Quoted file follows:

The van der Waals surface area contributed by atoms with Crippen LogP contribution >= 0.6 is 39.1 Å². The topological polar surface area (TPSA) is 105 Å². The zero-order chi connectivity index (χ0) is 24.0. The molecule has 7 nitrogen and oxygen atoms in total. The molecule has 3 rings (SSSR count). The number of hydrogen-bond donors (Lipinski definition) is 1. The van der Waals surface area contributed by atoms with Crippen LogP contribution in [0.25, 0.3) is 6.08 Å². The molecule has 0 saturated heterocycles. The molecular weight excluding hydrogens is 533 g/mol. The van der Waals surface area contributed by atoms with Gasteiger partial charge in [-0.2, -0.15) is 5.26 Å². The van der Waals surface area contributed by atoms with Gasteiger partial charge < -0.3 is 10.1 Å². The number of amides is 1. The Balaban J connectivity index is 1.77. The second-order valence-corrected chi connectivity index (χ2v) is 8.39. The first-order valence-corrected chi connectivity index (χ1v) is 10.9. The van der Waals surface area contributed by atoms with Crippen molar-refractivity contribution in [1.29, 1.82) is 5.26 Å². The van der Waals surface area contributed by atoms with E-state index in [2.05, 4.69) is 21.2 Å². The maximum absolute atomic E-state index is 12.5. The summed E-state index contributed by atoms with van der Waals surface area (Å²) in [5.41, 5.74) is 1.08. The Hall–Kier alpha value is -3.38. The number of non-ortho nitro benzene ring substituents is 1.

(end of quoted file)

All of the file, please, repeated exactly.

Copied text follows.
The van der Waals surface area contributed by atoms with Crippen LogP contribution >= 0.6 is 39.1 Å². The topological polar surface area (TPSA) is 105 Å². The zero-order chi connectivity index (χ0) is 24.0. The molecule has 7 nitrogen and oxygen atoms in total. The molecule has 3 rings (SSSR count). The number of hydrogen-bond donors (Lipinski definition) is 1. The van der Waals surface area contributed by atoms with Crippen LogP contribution in [0.25, 0.3) is 6.08 Å². The molecule has 0 saturated heterocycles. The molecular weight excluding hydrogens is 533 g/mol. The van der Waals surface area contributed by atoms with Gasteiger partial charge in [-0.2, -0.15) is 5.26 Å². The van der Waals surface area contributed by atoms with Gasteiger partial charge < -0.3 is 10.1 Å². The number of amides is 1. The Balaban J connectivity index is 1.77. The second-order valence-corrected chi connectivity index (χ2v) is 8.39. The first-order valence-corrected chi connectivity index (χ1v) is 10.9. The van der Waals surface area contributed by atoms with Crippen molar-refractivity contribution in [1.29, 1.82) is 5.26 Å². The van der Waals surface area contributed by atoms with E-state index in [2.05, 4.69) is 21.2 Å². The maximum absolute atomic E-state index is 12.5. The summed E-state index contributed by atoms with van der Waals surface area (Å²) in [5.41, 5.74) is 1.08. The Hall–Kier alpha value is -3.38. The number of non-ortho nitro benzene ring substituents is 1.